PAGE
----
9Kalyan Dombivali8.67.4
10Mira Road-Bhayander5.112.9
11Navi Mumbai3.4-8.9
12Panvel2.9-7.1
13Thane7.12
14Vasai Virar3.22.3
15Chakan60.7
16Pimpri Chinchwad5.23.5
17Coimbatore-0.8-10.5
18Ahmedabad0.56.8
19Surat3.53.6
20Vadodra1.67.9
21Rajkot2.50.3
22Gandhinagar-7.8-11.1
23Kanpur8.311.3
24Lucknow4.71.9
25Meerut13.56
26Ghaziabad2.99.7
27Greater Noida4.30
28Noida2.70
29Howrah10.515.6
30New Town Kolkata4.2-7.8
31Bidhanagar excluding Rajarhat5.4-1.8
32Chandigarah(Tricity)2.1-5.4
33Ludhiana4.80
34Faridabad3.712.3
35Gurugram4.87.4
36Jaipur5.2-1.5
37Bhiwadi1.6-14
38Indore6.26.9
39Bhopal3.20.4
40Vizag10.324.7
41Vijaywada8.81.2
42Kochi6.84.1
43Thiruvananthapuram7.7-0.5
44Hyderabad4.12.2
45Patna2.6-7.1
46Guwahati48.2
47Dehradun04.8
48Ranchi-2.6-17.7
49Bhubaneswar1.57.5

Source: Author calculations on data obtained from https://residex.nhbonline.org.in/NHB_Residex.aspx 

Table 1 makes for a very interesting reading. If we look at returns per year across different cities from June 2013 onwards, very few cities have given a return of greater than 10 per cent year, which is what is needed, in order to meet the regular expenses for upkeep of real estate, along with beating the rate of inflation. Regular expenses would include the maintenance charge that needs to be paid to the housing society every month and a property tax that needs to be paid every year. Of course, the home could be put on rent, the rental yield would work out to around 2 per cent per year. (rental yield is essentially annual rent divided by the market price of the home). If you had bought the home on a loan, then interest would have to be paid on the loan. But a tax deduction would also be available.There are only three cities which have given a return of greater than 10 per cent per year (Meerut, Howrah and Vizag), since June 2013.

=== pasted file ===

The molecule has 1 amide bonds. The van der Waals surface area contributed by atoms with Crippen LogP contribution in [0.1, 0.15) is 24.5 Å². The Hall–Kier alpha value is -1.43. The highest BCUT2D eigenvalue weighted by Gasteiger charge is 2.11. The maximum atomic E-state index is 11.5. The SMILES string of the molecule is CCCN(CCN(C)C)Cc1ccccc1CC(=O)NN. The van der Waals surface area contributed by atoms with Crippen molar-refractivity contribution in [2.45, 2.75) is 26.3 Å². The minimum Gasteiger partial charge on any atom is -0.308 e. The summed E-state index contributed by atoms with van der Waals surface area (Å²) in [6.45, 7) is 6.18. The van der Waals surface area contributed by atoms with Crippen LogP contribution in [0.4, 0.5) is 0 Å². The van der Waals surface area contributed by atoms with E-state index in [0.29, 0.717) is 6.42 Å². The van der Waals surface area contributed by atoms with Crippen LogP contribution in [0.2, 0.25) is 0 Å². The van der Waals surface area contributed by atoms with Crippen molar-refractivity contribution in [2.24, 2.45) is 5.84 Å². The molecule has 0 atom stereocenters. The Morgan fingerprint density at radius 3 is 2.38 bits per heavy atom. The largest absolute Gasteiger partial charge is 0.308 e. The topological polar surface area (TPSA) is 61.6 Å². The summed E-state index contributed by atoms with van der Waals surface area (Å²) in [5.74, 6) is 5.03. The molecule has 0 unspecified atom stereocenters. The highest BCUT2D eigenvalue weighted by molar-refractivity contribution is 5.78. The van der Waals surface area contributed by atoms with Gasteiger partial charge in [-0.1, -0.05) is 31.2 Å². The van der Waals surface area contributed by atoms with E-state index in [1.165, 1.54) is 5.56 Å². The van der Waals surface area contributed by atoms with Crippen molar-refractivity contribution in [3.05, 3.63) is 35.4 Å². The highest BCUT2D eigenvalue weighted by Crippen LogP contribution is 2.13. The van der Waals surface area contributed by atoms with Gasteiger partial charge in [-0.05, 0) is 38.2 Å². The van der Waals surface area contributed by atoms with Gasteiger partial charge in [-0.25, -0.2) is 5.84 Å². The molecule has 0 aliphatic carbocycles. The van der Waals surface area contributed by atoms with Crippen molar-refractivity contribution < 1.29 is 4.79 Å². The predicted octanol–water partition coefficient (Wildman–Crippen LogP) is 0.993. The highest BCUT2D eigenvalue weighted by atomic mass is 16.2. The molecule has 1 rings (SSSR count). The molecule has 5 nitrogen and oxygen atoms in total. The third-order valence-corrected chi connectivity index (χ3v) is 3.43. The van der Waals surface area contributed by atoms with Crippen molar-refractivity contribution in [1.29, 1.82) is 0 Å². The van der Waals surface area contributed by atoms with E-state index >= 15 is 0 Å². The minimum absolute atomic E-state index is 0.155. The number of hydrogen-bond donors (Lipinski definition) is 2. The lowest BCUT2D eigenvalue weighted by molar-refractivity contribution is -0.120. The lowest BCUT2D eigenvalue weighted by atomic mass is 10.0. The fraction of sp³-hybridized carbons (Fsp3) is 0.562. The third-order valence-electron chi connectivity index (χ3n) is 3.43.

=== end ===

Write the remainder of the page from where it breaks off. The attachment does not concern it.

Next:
In fact, the median rate of return on real estate investment across the 49 cities is 4.3 per cent per year. As John Allen Paulos writes in Beyond Numeracy: “The median of a set of numbers is the middle number in the set.”

Hence, it is easy to see that unless a massive amount of black money has been invested in real estate, the returns have been meagre across the country since June 2013. This is the point from which the NHB RESIDEX data is available, in case you are wondering, dear reader, as to why have we taken this as a cut off.

The situation has gotten worse in the one-year period between March 2016 and March 2017. The median rate of return has fallen to 2.8 per cent. In fact, if we remove Vizag where one year return has been close to 25 per cent return during this period, the median rate of return falls to 2.55 per cent. Money in a savings bank account would have yielded more.

This basically means that real estate returns across the country have been subdued lately. In fact, between March 2016 and March 2017 prices have fallen in 13 out of the 49 cities under consideration. This is if we just look at prices. If we take other expenses into account (maintenance charges, property tax, interest paid on a home loan after adjusting for the tax benefit and inflation etc.) into account, the real returns would be negative in many other cases.

Of course, this logic works on weighted average prices for cities and individual experiences may have been different. Also, the logic could have been completely different if black money was being invested to buy real estate.

Hence, real estate as an investment hasn’t gone anywhere in the last four years and the situation has only worsened in the last one year. Having said that prices are not falling. This, despite the sales crashing in the aftermath of demonetisation.

Recently, the real estate consulting firm PropEquity released some interesting data. As per the data, for the period between January and May 2017, the housing sales fell by 41 per cent to 1.1 lakhs, across 42 major cities. During the same period in 2016, the housing sales had stood at 1.87 lakh.

But as we have seen the median price hasn’t really fallen between March 2016 and March 2017. While, real estate hasn’t made for a great investment for a while now, it hasn’t reached a stage where those actually wanting a home to live in, can buy one, in most cities. What are the reasons for the same?

a) Those who have already invested in real estate have a substantial amount of black money invested in it. The trouble is that if they sell right now, there isn’t much they can do with the black money that they will get in the form of cash after the sale. This is because black money generated by real estate finds its way into real estate all over again. But given the very low returns that real estate has given over the last few years, there is no point in doing that.